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Jenise

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When restaurant names don't exactly pull you in

by Jenise » Sun Jun 17, 2012 7:23 pm

I was just reading about a wine event in Seattle that I got invited to attend, and I was kind of interested until I read the list of food purveyors who would also be hosting the event.

a handful of local food trucks, including Lumpia World, Marination Mobile, Sweet Wheels and Tokyo Dog

Nothing against food trucks, but....
My wine shopping and I have never had a problem. Just a perpetual race between the bankruptcy court and Hell.--Rogov
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Robert Reynolds

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Re: When restaurant names don't exactly pull you in

by Robert Reynolds » Mon Jun 18, 2012 12:07 am

There's a Chinese place in Tulsa called Takee Outee. Nope, I have not been tempted to check it out.
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Jeff Grossman/NYC

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Re: When restaurant names don't exactly pull you in

by Jeff Grossman/NYC » Mon Jun 18, 2012 1:42 am

Robert Reynolds wrote:There's a Chinese place in Tulsa called Takee Outee. Nope, I have not been tempted to check it out.

Maybe they serve congee?
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Re: When restaurant names don't exactly pull you in

by Carrie L. » Mon Jun 18, 2012 1:25 pm

Funny you mention that. We just saw a place in Pinehurst called Wedgies. We finally learned it was a pizza place, but both observed that it wasn't a name that would pull you in or clue you in.
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Re: When restaurant names don't exactly pull you in

by Robert Reynolds » Mon Jun 18, 2012 5:20 pm

Just saw in today's paper that a local restaurant shut its doors last week - Action Erection Beer & BBQ. No, I'd never heard of that place, nor would that name draw me in. :shock:
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Re: When restaurant names don't exactly pull you in

by Jenise » Mon Jun 18, 2012 7:16 pm

Robert Reynolds wrote:Just saw in today's paper that a local restaurant shut its doors last week - Action Erection Beer & BBQ. No, I'd never heard of that place, nor would that name draw me in. :shock:


DitTO on that! But I actually like Takee Outee. Unlike Lumpia World, it suggests a tongue-in-cheek kind of sophistication that might make me think it has something on the ball.
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Re: When restaurant names don't exactly pull you in

by wnissen » Mon Jun 18, 2012 7:54 pm

Maybe you would have enjoyed Chairman Bao. Cutesy name, but holy picked Daikon, Batman!

Our local sushi joint is "Man Puku." I think it's pronounced "Poo-Koo," so really both ways are bad.

Also, outside of L.A., I have personally seen a storefront whose permanent sign read "Convenience Sore." Oh my.
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Re: When restaurant names don't exactly pull you in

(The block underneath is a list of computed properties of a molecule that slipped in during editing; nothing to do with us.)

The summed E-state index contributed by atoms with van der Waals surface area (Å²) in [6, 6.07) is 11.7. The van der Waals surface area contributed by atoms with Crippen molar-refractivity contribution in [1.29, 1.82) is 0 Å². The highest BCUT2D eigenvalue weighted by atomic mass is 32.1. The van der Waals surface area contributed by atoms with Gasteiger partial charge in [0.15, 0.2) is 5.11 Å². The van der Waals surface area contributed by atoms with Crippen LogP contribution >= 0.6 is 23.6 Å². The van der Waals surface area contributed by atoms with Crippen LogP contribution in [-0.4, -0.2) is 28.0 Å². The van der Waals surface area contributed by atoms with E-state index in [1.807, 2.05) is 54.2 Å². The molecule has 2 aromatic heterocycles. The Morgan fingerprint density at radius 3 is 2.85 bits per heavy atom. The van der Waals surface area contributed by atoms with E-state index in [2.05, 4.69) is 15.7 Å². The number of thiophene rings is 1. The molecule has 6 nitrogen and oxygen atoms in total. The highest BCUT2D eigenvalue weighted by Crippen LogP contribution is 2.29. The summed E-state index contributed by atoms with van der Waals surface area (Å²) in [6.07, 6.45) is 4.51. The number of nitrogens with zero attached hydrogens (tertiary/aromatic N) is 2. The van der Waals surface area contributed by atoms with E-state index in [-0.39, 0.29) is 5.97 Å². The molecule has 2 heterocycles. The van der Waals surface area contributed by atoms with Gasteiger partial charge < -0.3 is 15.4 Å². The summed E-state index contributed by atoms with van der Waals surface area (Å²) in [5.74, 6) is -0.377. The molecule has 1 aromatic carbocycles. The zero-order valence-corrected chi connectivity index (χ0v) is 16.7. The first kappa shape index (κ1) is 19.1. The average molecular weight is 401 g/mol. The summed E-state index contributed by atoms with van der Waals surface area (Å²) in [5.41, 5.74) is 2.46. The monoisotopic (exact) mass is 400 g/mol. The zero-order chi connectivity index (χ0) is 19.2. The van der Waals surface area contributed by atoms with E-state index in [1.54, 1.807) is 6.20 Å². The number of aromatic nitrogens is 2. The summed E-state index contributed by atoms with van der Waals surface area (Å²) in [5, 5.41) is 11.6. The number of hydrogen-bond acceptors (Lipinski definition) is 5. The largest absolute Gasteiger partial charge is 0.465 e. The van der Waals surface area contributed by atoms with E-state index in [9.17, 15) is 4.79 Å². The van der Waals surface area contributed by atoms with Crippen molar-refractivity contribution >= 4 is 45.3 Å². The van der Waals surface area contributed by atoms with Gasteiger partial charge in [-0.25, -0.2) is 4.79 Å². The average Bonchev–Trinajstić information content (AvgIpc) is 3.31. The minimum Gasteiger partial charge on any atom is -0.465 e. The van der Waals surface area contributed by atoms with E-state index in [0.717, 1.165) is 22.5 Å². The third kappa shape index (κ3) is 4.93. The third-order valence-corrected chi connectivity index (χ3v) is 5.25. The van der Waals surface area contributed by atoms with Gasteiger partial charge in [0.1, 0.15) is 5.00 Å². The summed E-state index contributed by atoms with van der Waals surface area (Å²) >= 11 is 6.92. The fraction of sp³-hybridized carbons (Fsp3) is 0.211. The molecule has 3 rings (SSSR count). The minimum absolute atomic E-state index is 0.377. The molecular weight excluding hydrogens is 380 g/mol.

by Karen/NoCA » Tue Jun 19, 2012 3:56 pm

A Thai opened in Redding at an upscale strip mall area. I did a double take one day when I saw the name, "Phuket" I've never had a desire to go there,
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Bill Spohn

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Re: When restaurant names don't exactly pull you in

by Bill Spohn » Wed Jun 20, 2012 7:08 pm

Karen/NoCA wrote:A Thai opened in Redding at an upscale strip mall area. I did a double take one day when I saw the name, "Phuket" I've never had a desire to go there,


So you just said"Ph...." no, that's just too easy. Many Vancouverites holiday in Phuket so the name would resonate with them. Didn't know if you were aware that it was a well known resort area.

Some of the notorious oddball names:

Portland:

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In Mass.

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And last but far from least in London England:

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Re: When restaurant names don't exactly pull you in

by Karen/NoCA » Wed Jun 20, 2012 8:28 pm

So you just said"Ph...." no, that's just too easy. Many Vancouverites holiday in Phuket so the name would resonate with them. Didn't know if you were aware that it was a well known resort area.


I found out after I came home and researched it, that same day. It is actually a chain of restaurants. My husband just informed me that we have eaten there. I remember now, it was in the middle of winter, pouring down rain, very cold. We were at the locally owned grocery store in that complex and saw the restaurant. We ran over and had lunch. It was very clean, and I can't reccall the food at all. It has been there for a few years, so it must be good, and probably a place where a lot of locals go, because it is off the beaten path.
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Re: When restaurant names don't exactly pull you in

by Lou Kessler » Wed Jun 20, 2012 8:38 pm

Karen/NoCA wrote:A Thai opened in Redding at an upscale strip mall area. I did a double take one day when I saw the name, "Phuket" I've never had a desire to go there,